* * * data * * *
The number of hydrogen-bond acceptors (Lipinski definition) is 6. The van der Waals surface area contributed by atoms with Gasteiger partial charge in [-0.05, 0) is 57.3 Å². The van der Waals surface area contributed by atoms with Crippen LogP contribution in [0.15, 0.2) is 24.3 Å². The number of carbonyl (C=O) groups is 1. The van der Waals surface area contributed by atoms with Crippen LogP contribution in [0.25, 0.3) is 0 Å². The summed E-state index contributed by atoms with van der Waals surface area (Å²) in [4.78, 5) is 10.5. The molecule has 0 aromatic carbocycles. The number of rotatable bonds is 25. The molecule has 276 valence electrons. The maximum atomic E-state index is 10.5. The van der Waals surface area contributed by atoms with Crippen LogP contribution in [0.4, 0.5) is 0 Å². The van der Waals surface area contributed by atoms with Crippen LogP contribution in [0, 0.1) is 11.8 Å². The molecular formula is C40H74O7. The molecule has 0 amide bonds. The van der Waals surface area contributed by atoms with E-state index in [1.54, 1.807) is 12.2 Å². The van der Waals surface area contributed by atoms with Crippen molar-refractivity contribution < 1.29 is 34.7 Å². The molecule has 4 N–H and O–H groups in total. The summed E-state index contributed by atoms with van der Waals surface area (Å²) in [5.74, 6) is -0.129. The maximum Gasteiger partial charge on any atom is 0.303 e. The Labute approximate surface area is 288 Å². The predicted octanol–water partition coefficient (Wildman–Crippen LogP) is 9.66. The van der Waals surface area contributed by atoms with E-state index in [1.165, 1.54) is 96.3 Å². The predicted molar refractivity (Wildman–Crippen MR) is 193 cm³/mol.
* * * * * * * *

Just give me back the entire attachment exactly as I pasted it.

The number of hydrogen-bond acceptors (Lipinski definition) is 6. The van der Waals surface area contributed by atoms with Gasteiger partial charge in [-0.05, 0) is 57.3 Å². The van der Waals surface area contributed by atoms with Crippen LogP contribution in [0.15, 0.2) is 24.3 Å². The number of carbonyl (C=O) groups is 1. The van der Waals surface area contributed by atoms with Crippen LogP contribution in [0.25, 0.3) is 0 Å². The summed E-state index contributed by atoms with van der Waals surface area (Å²) in [4.78, 5) is 10.5. The molecule has 0 aromatic carbocycles. The number of rotatable bonds is 25. The molecule has 276 valence electrons. The maximum atomic E-state index is 10.5. The van der Waals surface area contributed by atoms with Crippen LogP contribution in [0.4, 0.5) is 0 Å². The van der Waals surface area contributed by atoms with Crippen LogP contribution in [0, 0.1) is 11.8 Å². The molecular formula is C40H74O7. The molecule has 0 amide bonds. The van der Waals surface area contributed by atoms with E-state index in [1.54, 1.807) is 12.2 Å². The van der Waals surface area contributed by atoms with Crippen molar-refractivity contribution < 1.29 is 34.7 Å². The molecule has 4 N–H and O–H groups in total. The summed E-state index contributed by atoms with van der Waals surface area (Å²) in [5.74, 6) is -0.129. The maximum Gasteiger partial charge on any atom is 0.303 e. The Labute approximate surface area is 288 Å². The predicted octanol–water partition coefficient (Wildman–Crippen LogP) is 9.66. The van der Waals surface area contributed by atoms with E-state index in [1.165, 1.54) is 96.3 Å². The predicted molar refractivity (Wildman–Crippen MR) is 193 cm³/mol.